• In Year 2 (2020/21), the Council focused on organisation-wide awareness building and capability development to carry out risk management, making managing risk more systematic by building the risk management framework into the organisation.
  • In Year 3 (2021/22), the Council will re-evaluate the risk strategy.
The Council is implementing this strategy through a risk management improvement programme. It also has a change management plan to support implementing this programme.

Applying a change management lens has been core to the Council's risk management strategy.

The Council carried out a risk and compliance survey in January 2020 to gauge the level of awareness, knowledge, and understanding of business risk and compliance throughout the organisation. The results established a baseline and informed the content of the change management plan.

A key part of the Council's risk management strategy has been setting up a Risk and Compliance Oversight Group, which includes staff from the organisation. This Group supports the implementation of the risk management strategy, champions risk management, provides advice and support to staff, and provides a channel for communications.

To date, the Council has appointed a dedicated business resilience and risk advisor role and an independent chairperson of the audit and risk committee, and it has laid the foundations of its risk management framework.

Every council should assess the level of risk management maturity it needs and establish a formal plan to achieving that maturity. Councils should carry out progress reviews to inform progress.

Recommendation 4
We recommend that councils assess their desired level of risk management maturity and prepare a clear plan to achieve this. Regular formal reviews of their risk management practices should be carried out to inform progress and identify areas for improvement.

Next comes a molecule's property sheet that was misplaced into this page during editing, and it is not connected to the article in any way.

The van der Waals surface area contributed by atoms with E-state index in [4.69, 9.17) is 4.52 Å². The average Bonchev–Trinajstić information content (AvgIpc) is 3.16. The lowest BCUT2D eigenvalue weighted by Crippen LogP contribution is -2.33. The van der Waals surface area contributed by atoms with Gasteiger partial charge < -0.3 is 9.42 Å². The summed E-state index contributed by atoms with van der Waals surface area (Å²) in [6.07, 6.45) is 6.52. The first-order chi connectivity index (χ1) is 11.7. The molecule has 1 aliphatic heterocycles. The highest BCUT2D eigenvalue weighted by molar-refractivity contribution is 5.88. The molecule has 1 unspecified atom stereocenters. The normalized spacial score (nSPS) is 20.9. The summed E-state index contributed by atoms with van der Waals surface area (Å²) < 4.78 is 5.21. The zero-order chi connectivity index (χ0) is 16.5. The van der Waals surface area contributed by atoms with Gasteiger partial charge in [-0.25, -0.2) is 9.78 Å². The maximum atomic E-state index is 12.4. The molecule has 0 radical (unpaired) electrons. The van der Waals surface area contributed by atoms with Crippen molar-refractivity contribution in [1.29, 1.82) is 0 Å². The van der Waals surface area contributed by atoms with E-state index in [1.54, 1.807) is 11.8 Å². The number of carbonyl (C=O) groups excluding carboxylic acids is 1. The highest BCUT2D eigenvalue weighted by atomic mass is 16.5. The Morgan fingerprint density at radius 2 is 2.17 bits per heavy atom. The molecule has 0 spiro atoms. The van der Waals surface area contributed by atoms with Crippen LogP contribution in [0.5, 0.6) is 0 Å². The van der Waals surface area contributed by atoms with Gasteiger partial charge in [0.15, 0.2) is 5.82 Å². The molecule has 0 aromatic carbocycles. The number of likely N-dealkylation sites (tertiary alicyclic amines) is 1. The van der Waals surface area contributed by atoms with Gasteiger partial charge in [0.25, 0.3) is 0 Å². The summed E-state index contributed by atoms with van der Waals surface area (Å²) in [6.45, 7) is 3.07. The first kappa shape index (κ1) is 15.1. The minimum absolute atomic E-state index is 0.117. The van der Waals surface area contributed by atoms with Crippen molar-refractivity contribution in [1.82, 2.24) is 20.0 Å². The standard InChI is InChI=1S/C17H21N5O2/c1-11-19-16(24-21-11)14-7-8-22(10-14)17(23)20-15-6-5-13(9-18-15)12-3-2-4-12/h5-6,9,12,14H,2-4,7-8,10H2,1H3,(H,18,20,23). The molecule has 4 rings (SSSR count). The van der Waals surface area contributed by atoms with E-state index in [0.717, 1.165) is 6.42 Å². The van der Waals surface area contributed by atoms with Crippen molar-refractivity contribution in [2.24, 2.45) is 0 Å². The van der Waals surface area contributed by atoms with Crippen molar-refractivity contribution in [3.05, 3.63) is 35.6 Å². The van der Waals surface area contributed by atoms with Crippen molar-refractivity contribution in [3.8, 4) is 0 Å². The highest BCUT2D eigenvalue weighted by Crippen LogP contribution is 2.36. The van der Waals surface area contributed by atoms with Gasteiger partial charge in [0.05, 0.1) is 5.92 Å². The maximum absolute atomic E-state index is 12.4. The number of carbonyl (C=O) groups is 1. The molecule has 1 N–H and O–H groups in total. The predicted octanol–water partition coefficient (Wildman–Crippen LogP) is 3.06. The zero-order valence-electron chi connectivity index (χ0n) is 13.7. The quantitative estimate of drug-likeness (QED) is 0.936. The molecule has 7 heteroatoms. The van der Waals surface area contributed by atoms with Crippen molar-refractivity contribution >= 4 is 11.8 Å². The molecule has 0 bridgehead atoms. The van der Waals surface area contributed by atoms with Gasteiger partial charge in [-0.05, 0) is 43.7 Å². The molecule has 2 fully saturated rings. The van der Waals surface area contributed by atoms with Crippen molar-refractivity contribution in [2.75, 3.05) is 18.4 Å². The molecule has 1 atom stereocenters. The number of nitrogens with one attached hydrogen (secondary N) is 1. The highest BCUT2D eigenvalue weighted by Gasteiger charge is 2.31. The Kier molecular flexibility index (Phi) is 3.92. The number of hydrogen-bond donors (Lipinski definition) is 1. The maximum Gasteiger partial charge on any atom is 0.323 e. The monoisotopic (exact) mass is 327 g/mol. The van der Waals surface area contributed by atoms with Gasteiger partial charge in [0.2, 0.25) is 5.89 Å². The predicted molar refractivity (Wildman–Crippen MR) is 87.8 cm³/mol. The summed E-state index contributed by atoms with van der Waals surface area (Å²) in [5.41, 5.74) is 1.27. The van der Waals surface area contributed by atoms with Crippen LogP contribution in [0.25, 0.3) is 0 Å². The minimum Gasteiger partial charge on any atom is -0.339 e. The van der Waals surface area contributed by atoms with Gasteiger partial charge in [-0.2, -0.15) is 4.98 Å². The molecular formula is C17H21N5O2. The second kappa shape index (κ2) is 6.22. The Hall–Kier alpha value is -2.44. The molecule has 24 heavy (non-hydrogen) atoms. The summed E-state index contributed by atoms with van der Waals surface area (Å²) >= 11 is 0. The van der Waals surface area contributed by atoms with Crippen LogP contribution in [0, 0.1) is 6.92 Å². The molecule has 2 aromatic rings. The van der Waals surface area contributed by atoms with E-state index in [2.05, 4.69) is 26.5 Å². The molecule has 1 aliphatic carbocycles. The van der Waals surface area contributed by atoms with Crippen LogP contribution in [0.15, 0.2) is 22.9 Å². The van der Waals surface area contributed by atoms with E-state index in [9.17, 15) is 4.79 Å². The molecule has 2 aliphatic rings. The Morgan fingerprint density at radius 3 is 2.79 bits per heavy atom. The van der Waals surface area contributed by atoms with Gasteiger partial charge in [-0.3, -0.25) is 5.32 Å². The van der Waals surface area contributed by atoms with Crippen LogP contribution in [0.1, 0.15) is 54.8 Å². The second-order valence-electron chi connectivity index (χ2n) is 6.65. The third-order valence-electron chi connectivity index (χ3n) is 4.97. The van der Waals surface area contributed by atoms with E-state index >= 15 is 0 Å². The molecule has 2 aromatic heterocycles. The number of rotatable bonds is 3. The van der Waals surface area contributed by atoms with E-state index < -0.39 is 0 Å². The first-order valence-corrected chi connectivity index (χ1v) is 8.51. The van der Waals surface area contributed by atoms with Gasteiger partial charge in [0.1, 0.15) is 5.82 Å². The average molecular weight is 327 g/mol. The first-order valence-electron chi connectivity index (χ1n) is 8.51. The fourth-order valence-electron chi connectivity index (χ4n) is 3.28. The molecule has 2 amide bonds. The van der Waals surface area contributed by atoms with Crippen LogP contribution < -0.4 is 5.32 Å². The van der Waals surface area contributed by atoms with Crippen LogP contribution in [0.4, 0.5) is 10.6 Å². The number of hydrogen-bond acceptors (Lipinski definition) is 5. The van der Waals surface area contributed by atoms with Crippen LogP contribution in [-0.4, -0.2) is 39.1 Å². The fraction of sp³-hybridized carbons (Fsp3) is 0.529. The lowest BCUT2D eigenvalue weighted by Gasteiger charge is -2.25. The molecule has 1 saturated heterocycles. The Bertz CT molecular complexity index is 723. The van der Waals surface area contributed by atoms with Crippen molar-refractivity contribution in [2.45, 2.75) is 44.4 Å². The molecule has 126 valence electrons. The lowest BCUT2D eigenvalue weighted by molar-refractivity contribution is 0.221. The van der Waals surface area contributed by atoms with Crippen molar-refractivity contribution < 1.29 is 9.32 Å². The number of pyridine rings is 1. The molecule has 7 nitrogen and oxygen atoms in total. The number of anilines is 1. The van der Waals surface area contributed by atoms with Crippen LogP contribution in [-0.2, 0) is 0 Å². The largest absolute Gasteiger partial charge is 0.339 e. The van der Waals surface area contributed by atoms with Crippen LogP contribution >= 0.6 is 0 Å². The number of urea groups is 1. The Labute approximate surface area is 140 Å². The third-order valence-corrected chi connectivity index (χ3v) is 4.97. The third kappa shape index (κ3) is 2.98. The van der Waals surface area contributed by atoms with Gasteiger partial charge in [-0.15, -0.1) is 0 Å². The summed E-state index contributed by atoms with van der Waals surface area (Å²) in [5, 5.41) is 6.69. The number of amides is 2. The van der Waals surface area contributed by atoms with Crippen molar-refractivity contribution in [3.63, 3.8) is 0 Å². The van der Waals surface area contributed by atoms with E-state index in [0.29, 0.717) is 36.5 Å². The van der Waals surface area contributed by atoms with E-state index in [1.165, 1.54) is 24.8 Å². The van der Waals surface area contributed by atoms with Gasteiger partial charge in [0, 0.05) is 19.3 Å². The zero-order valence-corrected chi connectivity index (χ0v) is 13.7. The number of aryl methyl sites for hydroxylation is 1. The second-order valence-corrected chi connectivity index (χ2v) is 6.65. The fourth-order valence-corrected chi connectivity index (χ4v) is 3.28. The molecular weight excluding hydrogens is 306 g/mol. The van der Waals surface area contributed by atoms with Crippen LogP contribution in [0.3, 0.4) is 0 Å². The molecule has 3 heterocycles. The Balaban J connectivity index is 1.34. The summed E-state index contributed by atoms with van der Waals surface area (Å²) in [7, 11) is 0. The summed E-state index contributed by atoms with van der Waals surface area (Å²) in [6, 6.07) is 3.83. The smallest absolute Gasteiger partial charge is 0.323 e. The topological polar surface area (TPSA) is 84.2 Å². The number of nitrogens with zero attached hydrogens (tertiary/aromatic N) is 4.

Aspects of risk management that councils need to improve

Based on the risk management practices of the four councils we looked at, the results of our survey, and our audit work more generally, we consider that most councils have a basic level of risk management maturity.

Throughout this report, we have identified key areas that councils should focus on to improve their risk management practices. They are:

  • someone in the council being responsible for enabling and driving good risk management practices throughout the organisation;
  • assessing the level of risk management maturity they currently have and the level they desire;
  • formally documenting the risk management practices they expect staff and elected members to apply;
  • integrating risk management into all council activities, particularly strategy-setting and decision-making, with a particular focus on embedding the coverage of risk in reports to elected members;
  • improving the training and support provided to staff and elected members on their risk management roles and responsibilities;
  • ensuring that their audit and risk committee is clear about its role in gaining assurance over the management of risk;
  • regularly reviewing risk management activity to inform progress and areas of improvement; and
  • making greater use of quantitative risk analysis or assessments to support relevant decision-making.

13: For more information about the framework, see